EdCamp or Bust.. Educators on a Mission…

In the early days of “California of Bust”, on the back of wagons heading West, the message was clear: Bigger things awaited them, and they were determined to get there, one way or another. This message seems to me to be the perfect fit for the nature of EdCamps. If you have never been a part of one, you might not fully understand this analogy, so let me explain.

Educators have long since the beginning of time been required to take part in professional development opportunities in order to stay current on educational practices. Most often choices are limited, if at all, and one simply goes through the motions, not intentionally, but by circumstance. How much learning takes place in those inservice opportunities?  What percentage of take away is truly applied in the classroom in the days that follow?  As educators we know that engaging our audience is at the core of growth and learning, and so some pretty smart people in education sat down and redefined what PD should look like… And out of that ….EdCamp was born!

EdCamps are the “unconference” for a a reason… They have no agenda, no planned presenters, no real plan of action. It is simply educators coming together to network, share ,and decide WHAT they want to learn, and WHO in that room can lead the discussion. The agenda for the day is set as attendees come together and find they have something they can share. The best part of it all… EdCamps are planned by people like you and me…. Not districts or educational content developers.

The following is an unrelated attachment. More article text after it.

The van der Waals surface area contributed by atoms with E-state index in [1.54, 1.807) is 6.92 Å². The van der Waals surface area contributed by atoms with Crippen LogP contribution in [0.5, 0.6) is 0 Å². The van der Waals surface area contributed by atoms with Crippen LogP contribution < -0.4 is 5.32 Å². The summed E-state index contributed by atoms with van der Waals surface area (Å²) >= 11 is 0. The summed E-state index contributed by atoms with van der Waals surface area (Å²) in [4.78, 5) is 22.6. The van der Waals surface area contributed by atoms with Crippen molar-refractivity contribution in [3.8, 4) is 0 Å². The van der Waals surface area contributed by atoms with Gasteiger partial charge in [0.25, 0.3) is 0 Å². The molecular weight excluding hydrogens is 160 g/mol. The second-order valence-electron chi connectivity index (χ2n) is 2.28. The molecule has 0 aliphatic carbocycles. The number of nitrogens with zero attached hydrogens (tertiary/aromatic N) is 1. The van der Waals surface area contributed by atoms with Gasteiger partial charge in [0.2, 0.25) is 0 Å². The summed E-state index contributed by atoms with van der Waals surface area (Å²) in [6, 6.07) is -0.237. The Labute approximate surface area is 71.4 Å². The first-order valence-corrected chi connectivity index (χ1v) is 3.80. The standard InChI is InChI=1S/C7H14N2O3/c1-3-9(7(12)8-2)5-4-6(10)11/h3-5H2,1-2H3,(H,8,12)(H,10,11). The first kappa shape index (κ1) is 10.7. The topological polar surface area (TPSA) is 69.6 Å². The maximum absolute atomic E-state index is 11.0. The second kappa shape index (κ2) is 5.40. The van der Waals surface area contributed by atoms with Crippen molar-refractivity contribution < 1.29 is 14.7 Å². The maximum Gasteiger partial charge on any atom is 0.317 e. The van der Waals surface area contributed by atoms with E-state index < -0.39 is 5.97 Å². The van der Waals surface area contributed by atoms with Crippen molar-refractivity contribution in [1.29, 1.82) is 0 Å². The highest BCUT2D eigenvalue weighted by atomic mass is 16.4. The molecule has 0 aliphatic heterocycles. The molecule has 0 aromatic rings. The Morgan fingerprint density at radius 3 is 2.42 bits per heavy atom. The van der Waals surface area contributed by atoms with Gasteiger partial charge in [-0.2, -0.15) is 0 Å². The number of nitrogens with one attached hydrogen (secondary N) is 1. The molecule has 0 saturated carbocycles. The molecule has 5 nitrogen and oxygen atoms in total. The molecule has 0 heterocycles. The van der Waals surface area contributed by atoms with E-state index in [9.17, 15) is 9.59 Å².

Last spring I myself took on Co- Chairing #PadCampDallas with Venita Jones (@vcjtx). #PadCamp is simply a spin off of the EdCamp philosophy, focused specifically on using tablets and handheld devices in the classroom. I won’t lie, it was a lot of work planning such an event, but at 8 am on Saturday March 24th, I looked around, and found myself surrounded by a group of truly dedicated professionals. These educators gave up their Saturday to learn… willingly… with no PD prodding by their districts or administration. They came because they had a tablet, and they wanted to know the best ways to engage their students with it…  Amazing to say the least.

So where does that leave us in this EdCamp or Bust analogy? Well look around.. there is undoubtedly one happening in a city near you this year. EdCamptAtl is my next stop. On September 8th, I have a feeling I am going to look around Woodward Academy and have that same moment I had back in March. I am going to be proud I am part of a profession that gives their all for the betterment of our students, determined to find the best ways to engage these learners of the 21st century.  Hope to see you there… EdCamp or Bust!

Wallwisher – Ways To Use In Your Classroom.

So this is my first post in the “How would I use that?” category of my blog. It is designed to take a simple site or app and give you some suggestions for how to make that work in the classroom setting. This post in particular will center around a site called WallWisher. It is literally a virtual bulletin board that you set up, invite people to, and watch as it becomes a public forum of sorts. The question of course is, how can you use this in a school setting… well I have a few ideas.